How do you keep your ideas fresh?
Well, I think I got lucky because in the early days, I was a bike racer just like everybody else was a bike racer. But I got influenced by this aerodynamic movement that happened back when I started racing human powered vehicles around 1979. The focus there was purely aerodynamics, so people were building machines trying to set the world record on how fast a human could go.
I was involved in this community of engineers that were trying to make machines that were more efficient than the bicycle. The bicycle had kind of hit the limit of how fast you could go on it. And people were trying to see if you could go further if you broke the rules of what the UCI was saying was legal.
There were no rules. It was just who can propel a wheeled vehicle the fastest for 200 meters with a runout.
I was just like everybody else, time trialing and racing and everything. Then all of a sudden, I got in this machine that allowed me to go 25 miles an hour faster than I could go on my bicycle. I realized that aerodynamic barrier is huge… You don’t really notice it until you get into something that doesn’t have the same resistance and with the same motor. I was able to go 25 miles an hour faster than I could on my bike and I realized this aerodynamic thing is for real.
And I think maybe I was introduced to that world before a lot of other people were. So, as a bike racer, I started thinking how can I take some of the advantage that I was learning about aerodynamics in this racing world that I’m in part-time and transfer that to my regular racing bike.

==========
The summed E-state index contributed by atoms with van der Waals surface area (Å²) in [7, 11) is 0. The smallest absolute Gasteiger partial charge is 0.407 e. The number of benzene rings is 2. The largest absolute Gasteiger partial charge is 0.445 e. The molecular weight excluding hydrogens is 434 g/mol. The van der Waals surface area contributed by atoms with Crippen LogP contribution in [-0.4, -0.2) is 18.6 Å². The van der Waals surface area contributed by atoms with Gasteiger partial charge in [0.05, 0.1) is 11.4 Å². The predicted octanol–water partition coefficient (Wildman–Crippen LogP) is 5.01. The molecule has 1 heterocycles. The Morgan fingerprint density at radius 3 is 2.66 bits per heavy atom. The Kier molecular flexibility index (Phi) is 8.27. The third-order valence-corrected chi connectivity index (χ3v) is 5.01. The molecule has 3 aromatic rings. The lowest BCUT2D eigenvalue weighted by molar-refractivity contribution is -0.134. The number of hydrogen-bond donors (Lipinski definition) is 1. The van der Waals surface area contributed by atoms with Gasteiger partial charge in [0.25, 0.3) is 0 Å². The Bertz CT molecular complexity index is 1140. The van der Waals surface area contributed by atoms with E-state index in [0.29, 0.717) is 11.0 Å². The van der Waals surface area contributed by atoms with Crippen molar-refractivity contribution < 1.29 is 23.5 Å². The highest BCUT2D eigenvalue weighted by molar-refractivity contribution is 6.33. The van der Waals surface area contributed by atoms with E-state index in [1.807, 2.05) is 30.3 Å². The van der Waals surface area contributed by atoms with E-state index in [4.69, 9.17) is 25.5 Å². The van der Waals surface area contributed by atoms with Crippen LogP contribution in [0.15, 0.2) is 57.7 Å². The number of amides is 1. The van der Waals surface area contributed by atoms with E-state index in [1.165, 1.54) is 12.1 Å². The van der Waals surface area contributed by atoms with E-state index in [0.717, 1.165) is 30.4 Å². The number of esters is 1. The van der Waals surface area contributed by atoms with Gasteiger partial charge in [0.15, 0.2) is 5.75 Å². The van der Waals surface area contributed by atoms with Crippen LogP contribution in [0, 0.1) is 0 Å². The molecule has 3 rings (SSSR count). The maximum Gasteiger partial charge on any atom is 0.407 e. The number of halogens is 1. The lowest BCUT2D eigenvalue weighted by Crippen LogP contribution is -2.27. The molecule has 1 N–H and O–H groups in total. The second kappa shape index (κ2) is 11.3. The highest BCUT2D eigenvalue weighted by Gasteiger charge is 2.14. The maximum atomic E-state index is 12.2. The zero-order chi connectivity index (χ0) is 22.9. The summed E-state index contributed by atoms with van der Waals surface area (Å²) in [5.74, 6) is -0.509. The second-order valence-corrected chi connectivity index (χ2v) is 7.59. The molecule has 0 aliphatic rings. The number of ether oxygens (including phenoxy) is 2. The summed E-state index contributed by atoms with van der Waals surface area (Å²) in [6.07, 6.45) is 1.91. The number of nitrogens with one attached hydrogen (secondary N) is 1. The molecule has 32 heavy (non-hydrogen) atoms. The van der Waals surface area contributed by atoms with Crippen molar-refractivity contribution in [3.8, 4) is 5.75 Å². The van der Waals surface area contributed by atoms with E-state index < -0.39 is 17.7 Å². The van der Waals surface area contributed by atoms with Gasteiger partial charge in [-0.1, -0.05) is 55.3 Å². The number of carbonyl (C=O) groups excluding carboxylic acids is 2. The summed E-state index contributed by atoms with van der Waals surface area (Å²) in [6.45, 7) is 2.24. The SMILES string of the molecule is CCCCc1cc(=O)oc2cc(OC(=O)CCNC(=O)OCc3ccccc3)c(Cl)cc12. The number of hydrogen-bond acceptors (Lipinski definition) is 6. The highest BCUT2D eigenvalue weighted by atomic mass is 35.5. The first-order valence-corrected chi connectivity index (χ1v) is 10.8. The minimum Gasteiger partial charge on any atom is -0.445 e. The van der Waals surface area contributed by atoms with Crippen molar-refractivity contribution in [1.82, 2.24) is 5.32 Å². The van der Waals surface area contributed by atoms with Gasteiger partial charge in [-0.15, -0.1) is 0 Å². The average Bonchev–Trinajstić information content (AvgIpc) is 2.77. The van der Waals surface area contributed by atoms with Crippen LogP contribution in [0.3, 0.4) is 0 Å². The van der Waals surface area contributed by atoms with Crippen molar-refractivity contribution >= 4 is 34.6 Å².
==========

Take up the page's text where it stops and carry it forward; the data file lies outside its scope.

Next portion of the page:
You must have an engineering background then.
No, I’ve got no background in engineering whatsoever. I was simply just a tinkerer, and a bike racer looking for an edge. I think everybody’s always looking for an edge but I was really seeing if there was any way that I could do something… I like to think of myself as lazy, I don’t want to do anymore work than I have to get to the finish line.
That’s pretty unique.
I like to think I have the best job in the world because I can dream of things and I now have the capability to make the ideas that I have into a product. The way I look at products is that I use myself as sort of the test case. If I can make something that works better for me, then I have an opportunity to share it with others. And if it really makes a difference for me, I’m hoping that it will help other people make riding more enjoyable.
The double-sided pedal was a big example of that. I thought, you know, clipless pedals are already here so is there an opportunity to make them better where beginners don’t have to fumble to get them in at traffic lights?